six or seven months old. But suffice it to say, this is still
a simple possession of narcotics-a little shot glass of
crushed up narcotics and another person in the car who's
already copped to some of these. . . .
‘‘So what we had here was a proposed
disposition to get rid of all of these files with a plea of
drug paraphernalia and a fine of $300. That didn't work
out today because we were unable to actually tap into Judge
Strackbein. So I took the bull by the horns and asked
[the defendant] to make a donation of $271 to
the victim's fund. Do we have a copy of that receipt
in the file, madam clerk?
‘‘The Clerk: Yes, we do. . . .
‘‘[The Prosecutor]: . . . In light of that, what
we do each and every day over in [another geographical area]
is to nolle this case, as well. So, now [the
defendant's] matters are all resolved . . .
‘‘[Judge Kahn]: All right, I'll note the
nolle on that. I do have something I'd like to put on the
record. First, I want to put on the record that I would have
been the trial judge. I know that these matters had been, at
least one of them if not more, on the trial list. And so [the
prosecutor]-and by the way I do know his nature is not to
enter nolles lightly and so it's not his practice to
nolle cases unless there's good reason, so I'm going
to take him at his word that he couldn't prove the case.
He did mention to me there were some issues about some
codefendants that may be deceased, as well, in chambers.
‘‘[The Prosecutor]: Actually I should say that in
the burglary/larceny case the codefendant in this matter is
dead. The victim can't be found. That case as it stands
today is unprovable.
‘‘[Judge Kahn]: Okay, so I want to be able to
note that [the prosecutor] was very careful not to mention
what the offer was, but he came up to chambers. He told me
that you were here [defense counsel], your client was here.
That you had worked out a deal. That he had asked
Judge Strackbein, I guess, to put this on.''
(Emphasis added; footnote added.)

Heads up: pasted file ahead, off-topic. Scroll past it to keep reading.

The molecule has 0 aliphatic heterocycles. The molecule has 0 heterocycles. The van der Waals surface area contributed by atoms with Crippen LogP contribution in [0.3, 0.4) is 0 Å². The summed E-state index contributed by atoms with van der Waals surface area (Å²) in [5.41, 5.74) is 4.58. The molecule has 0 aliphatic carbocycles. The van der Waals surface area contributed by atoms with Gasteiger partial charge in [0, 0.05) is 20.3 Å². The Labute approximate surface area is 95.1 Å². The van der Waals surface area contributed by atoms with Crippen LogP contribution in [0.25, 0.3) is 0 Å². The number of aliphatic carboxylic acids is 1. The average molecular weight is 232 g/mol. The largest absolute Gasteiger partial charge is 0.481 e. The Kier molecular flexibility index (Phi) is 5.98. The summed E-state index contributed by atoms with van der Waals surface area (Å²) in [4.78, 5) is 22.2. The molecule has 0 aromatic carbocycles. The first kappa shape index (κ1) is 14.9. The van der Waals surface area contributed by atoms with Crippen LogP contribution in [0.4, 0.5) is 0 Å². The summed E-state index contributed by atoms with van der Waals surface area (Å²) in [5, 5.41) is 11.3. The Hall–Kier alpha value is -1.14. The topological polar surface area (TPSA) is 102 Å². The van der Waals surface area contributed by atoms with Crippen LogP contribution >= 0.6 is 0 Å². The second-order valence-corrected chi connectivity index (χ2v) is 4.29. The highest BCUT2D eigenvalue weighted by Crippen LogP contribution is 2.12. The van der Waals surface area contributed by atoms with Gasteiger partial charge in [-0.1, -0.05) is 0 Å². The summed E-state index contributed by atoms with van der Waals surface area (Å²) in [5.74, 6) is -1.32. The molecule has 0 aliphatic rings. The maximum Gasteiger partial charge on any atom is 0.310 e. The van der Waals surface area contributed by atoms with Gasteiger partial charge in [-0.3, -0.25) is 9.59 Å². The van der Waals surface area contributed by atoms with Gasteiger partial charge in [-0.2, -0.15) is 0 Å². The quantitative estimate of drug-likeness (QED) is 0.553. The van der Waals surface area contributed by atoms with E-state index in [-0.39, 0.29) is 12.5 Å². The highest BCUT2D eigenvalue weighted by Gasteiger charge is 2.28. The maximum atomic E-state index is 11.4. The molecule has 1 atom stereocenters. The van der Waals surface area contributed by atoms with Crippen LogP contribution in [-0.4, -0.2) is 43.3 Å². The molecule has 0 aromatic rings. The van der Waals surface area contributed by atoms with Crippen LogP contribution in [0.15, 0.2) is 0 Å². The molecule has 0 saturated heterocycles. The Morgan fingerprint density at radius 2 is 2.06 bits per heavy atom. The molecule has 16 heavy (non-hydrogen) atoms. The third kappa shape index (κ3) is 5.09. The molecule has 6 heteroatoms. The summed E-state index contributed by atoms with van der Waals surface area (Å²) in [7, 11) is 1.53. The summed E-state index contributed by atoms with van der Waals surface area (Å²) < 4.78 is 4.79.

Kahn explained that Judge Strackbein was unavailable due to a
scheduling conflict but that Judge Strackbein had
‘‘assured me that all the matters had been
resolved. . . . I was hesitant to engage in the plea
negotiations because I was going to be the trial judge, so I
couldn't do that. But [the prosecutor] did tell me that
he had some issues. He would nolle some matters because he
had an inability to get certain witnesses, but he didn't
share with me the substance of it. . . .
if Judge Strackbein were here, irrespective of which judge is
present, we cannot if the state wishes to enter a nolle,
there's nothing the court can do. The state can enter a
nolle. It's within the prosecutorial discretion. All the
. . . court can do is ask the state to put their reasons on
the record. But they can nolle cases whenever they want, and
all the court can do is ask the reasons. . . . You've put
them on the record, and so I'm not quarreling with that
Kahn then addressed the defendant about his potential
substance abuse issues, and warned him that the state would
not hesitate to pursue charges against him even if he had a
valid prescription, if he abused his medication. Judge Kahn
concluded her admonishment by stating:
‘‘Hopefully we won't see you again, and I
will note the nolles for the reasons stated on the
record.'' Finally, pursuant to the prosecutor's
request at the ...